Charles R. Goulding and Preeti Sulibhavi look at how 3D printing might affect the flooring market.
Some of the most under-stated components of a building are flooring and tiling. There are several reasons for this. One being the fact that they are often left for background aesthetic and are usually not given much thought to. Things are changing, thanks to help from 3D printing.
Flooring and 3D Printing
There has been a project, a decade in the making, where new floors can leave a noticeably smaller carbon footprint and use less concrete and steel. Flooring systems used in building construction are responsible for a large part of the greenhouse gases (GHS) emitted in the construction industry, which is responsible for one-third of worldwide GHG emissions.
To better deal with the construction industry’s carbon emissions, a team of architects and engineers at ETH Zurich, a premier institution of higher education, who have developed a floor slab that requires only 30% concrete and 10% reinforcing steel of traditional floors. With building construction and operation leading to about 8% of global carbon emissions this is a great development, and it uses 3D printing technology to achieve these stellar results (as seen above).
Swiss researchers have gone further and have used 3D printing to fabricate funicular flooring systems to reduce concrete use as well. Due to the layered nature of 3D printed objects, they have tensile strengths lower than most materials in the construction industry, but their compression durability is very high.
A team of researchers from Block Research Group at the Institute of Technology in Architecture, of the ETH Zurich, has used 3D printing to create flooring using arch geometry where the weight is pressed onto the tip of the arch and then gets distributed throughout the whole floor slab/shape since it resolves the force into compressive stresses while simultaneously eliminating tensile stresses.
Tiling and 3D Printing
Netherlands-based Studio RAP is building an architectural structure that will integrate 3D printed ceramic tiles. Titled, “New Deft Blue,” the project combines clay 3D printing, computational design and artisanal glazing. The KUKA robotic arm is what is really behind the 3D printing process of the ceramic tiles as well as for concrete structures as well. Materials for the tiles are chosen for high durability and low maintenance. Even glazing 3D printed tiles works out more economically because 3D printing allows for “painting with shape” enabling smooth transitions between hues of blue and white that only 3D printing allows for.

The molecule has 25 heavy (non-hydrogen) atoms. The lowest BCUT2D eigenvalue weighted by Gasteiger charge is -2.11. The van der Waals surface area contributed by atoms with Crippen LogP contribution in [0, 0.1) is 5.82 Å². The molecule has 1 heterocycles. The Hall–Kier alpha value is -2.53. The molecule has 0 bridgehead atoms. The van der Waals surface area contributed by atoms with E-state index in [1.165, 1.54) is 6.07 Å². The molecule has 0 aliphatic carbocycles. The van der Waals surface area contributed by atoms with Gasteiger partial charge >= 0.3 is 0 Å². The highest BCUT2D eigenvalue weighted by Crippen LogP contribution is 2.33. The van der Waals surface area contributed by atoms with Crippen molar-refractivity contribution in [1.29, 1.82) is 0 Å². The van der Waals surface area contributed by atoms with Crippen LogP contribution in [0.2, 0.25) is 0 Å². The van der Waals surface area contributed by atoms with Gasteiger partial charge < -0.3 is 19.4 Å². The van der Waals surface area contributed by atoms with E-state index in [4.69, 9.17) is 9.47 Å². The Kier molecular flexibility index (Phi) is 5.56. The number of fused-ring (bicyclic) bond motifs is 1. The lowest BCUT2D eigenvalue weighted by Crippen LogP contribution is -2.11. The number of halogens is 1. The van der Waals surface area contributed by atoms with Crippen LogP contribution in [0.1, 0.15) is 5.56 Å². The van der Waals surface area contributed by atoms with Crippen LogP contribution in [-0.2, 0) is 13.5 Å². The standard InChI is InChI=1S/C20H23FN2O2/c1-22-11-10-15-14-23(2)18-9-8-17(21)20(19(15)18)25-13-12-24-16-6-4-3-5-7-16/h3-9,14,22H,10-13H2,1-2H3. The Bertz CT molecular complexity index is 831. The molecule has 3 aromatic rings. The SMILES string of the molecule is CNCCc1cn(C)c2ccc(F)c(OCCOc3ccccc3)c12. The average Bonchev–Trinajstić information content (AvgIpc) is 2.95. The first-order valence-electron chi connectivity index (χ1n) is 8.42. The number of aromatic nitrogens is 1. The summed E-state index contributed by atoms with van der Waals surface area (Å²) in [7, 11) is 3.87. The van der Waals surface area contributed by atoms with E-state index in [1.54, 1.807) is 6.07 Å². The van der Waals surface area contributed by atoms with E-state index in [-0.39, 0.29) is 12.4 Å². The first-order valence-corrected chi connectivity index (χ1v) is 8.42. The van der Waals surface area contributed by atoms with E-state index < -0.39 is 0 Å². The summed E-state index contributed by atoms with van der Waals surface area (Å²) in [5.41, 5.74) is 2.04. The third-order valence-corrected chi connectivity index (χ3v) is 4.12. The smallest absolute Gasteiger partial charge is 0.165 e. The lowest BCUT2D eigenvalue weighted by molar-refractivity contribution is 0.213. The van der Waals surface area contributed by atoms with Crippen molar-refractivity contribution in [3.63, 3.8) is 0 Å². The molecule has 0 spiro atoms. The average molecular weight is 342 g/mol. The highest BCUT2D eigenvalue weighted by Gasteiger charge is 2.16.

The robotic arm allows for an algorithmic approach for 3D printing the design of tiles while considering specific manufacturing constraints all the while generating the desired tile geometry.
The Research & Development Tax Credit
The now permanent Research and Development (R&D) Tax Credit is available for companies developing new or improved products, processes and/or software.
3D printing can help boost a company’s R&D Tax Credits. Wages for technical employees creating, testing, and revising 3D printed prototypes can be included as a percentage of eligible time spent for the R&D Tax Credit. Similarly, when used as a method of improving a process, time spent integrating 3D printing hardware and software counts as an eligible activity. Lastly, when used for modeling and preproduction, the costs of filaments consumed during the development process may also be recovered.
Whether it is used for creating and testing prototypes or for final production, 3D printing is a great indicator that R&D Credit eligible activities are taking place. Companies implementing this technology at any point should consider taking advantage of R&D Tax Credits.
There are many reasons to consider advances in flooring and tiling. Some of the reasons include climate change and other global concerns, while others include manufacturing cost, efficiency and design constraints. Whatever the reasons for integrating 3D printing into flooring and tiling fabrication, the results are spectacular.